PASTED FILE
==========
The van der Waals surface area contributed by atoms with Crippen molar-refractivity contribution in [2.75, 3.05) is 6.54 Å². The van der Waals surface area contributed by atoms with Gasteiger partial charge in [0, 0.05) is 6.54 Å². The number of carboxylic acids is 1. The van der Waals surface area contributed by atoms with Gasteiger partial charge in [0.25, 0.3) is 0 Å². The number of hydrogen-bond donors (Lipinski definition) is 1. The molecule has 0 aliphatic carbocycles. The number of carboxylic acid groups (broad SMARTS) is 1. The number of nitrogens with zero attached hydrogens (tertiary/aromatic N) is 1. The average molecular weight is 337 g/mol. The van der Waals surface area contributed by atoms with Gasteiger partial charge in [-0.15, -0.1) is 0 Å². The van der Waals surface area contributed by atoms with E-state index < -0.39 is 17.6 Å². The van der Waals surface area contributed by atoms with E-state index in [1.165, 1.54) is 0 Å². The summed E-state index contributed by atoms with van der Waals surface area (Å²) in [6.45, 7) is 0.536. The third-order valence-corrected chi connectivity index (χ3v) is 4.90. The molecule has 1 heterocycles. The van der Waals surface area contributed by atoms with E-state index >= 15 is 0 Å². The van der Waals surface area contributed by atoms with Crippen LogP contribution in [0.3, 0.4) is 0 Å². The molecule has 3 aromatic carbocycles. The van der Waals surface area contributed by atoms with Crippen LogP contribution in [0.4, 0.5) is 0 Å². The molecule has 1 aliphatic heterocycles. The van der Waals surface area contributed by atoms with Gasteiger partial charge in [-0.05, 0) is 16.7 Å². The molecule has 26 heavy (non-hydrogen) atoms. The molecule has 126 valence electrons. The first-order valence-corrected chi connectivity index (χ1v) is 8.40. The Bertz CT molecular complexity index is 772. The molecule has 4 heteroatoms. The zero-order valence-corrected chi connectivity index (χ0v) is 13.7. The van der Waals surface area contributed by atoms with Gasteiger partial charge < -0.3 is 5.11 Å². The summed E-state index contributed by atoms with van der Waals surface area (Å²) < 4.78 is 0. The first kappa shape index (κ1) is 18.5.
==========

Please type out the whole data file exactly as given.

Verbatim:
The van der Waals surface area contributed by atoms with Crippen molar-refractivity contribution in [2.75, 3.05) is 6.54 Å². The van der Waals surface area contributed by atoms with Gasteiger partial charge in [0, 0.05) is 6.54 Å². The number of carboxylic acids is 1. The van der Waals surface area contributed by atoms with Gasteiger partial charge in [0.25, 0.3) is 0 Å². The number of hydrogen-bond donors (Lipinski definition) is 1. The molecule has 0 aliphatic carbocycles. The number of carboxylic acid groups (broad SMARTS) is 1. The number of nitrogens with zero attached hydrogens (tertiary/aromatic N) is 1. The average molecular weight is 337 g/mol. The van der Waals surface area contributed by atoms with Gasteiger partial charge in [-0.15, -0.1) is 0 Å². The van der Waals surface area contributed by atoms with E-state index < -0.39 is 17.6 Å². The van der Waals surface area contributed by atoms with E-state index in [1.165, 1.54) is 0 Å². The summed E-state index contributed by atoms with van der Waals surface area (Å²) in [6.45, 7) is 0.536. The third-order valence-corrected chi connectivity index (χ3v) is 4.90. The molecule has 1 heterocycles. The van der Waals surface area contributed by atoms with E-state index >= 15 is 0 Å². The van der Waals surface area contributed by atoms with Crippen LogP contribution in [0.3, 0.4) is 0 Å². The molecule has 3 aromatic carbocycles. The van der Waals surface area contributed by atoms with Crippen LogP contribution in [0.4, 0.5) is 0 Å². The molecule has 1 aliphatic heterocycles. The van der Waals surface area contributed by atoms with Gasteiger partial charge in [-0.05, 0) is 16.7 Å². The molecule has 26 heavy (non-hydrogen) atoms. The molecule has 126 valence electrons. The first-order valence-corrected chi connectivity index (χ1v) is 8.40. The Bertz CT molecular complexity index is 772. The molecule has 4 heteroatoms. The zero-order valence-corrected chi connectivity index (χ0v) is 13.7. The van der Waals surface area contributed by atoms with Gasteiger partial charge < -0.3 is 5.11 Å². The summed E-state index contributed by atoms with van der Waals surface area (Å²) < 4.78 is 0. The first kappa shape index (κ1) is 18.5.